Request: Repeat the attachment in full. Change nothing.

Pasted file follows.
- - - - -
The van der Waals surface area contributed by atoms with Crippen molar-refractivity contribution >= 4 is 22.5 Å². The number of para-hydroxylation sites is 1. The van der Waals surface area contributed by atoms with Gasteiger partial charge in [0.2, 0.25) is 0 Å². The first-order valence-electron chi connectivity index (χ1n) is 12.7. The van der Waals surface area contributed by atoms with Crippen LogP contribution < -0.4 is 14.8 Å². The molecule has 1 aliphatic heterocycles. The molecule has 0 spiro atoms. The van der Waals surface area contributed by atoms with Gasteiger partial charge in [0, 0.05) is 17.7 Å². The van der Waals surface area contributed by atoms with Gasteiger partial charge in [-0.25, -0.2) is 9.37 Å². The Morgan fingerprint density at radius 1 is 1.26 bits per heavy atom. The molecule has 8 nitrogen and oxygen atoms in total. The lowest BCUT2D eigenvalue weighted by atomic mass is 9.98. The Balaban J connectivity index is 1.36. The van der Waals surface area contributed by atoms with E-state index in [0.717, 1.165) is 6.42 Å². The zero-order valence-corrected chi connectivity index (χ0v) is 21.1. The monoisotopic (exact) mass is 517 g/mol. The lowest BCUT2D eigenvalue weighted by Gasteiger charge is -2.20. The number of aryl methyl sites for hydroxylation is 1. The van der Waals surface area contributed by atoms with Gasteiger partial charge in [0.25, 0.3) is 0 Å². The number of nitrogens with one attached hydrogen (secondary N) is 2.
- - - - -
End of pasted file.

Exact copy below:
The van der Waals surface area contributed by atoms with Crippen molar-refractivity contribution >= 4 is 22.5 Å². The number of para-hydroxylation sites is 1. The van der Waals surface area contributed by atoms with Gasteiger partial charge in [0.2, 0.25) is 0 Å². The first-order valence-electron chi connectivity index (χ1n) is 12.7. The van der Waals surface area contributed by atoms with Crippen LogP contribution < -0.4 is 14.8 Å². The molecule has 1 aliphatic heterocycles. The molecule has 0 spiro atoms. The van der Waals surface area contributed by atoms with Gasteiger partial charge in [0, 0.05) is 17.7 Å². The van der Waals surface area contributed by atoms with Gasteiger partial charge in [-0.25, -0.2) is 9.37 Å². The Morgan fingerprint density at radius 1 is 1.26 bits per heavy atom. The molecule has 8 nitrogen and oxygen atoms in total. The lowest BCUT2D eigenvalue weighted by atomic mass is 9.98. The Balaban J connectivity index is 1.36. The van der Waals surface area contributed by atoms with E-state index in [0.717, 1.165) is 6.42 Å². The zero-order valence-corrected chi connectivity index (χ0v) is 21.1. The monoisotopic (exact) mass is 517 g/mol. The lowest BCUT2D eigenvalue weighted by Gasteiger charge is -2.20. The number of aryl methyl sites for hydroxylation is 1. The van der Waals surface area contributed by atoms with Gasteiger partial charge in [0.25, 0.3) is 0 Å². The number of nitrogens with one attached hydrogen (secondary N) is 2.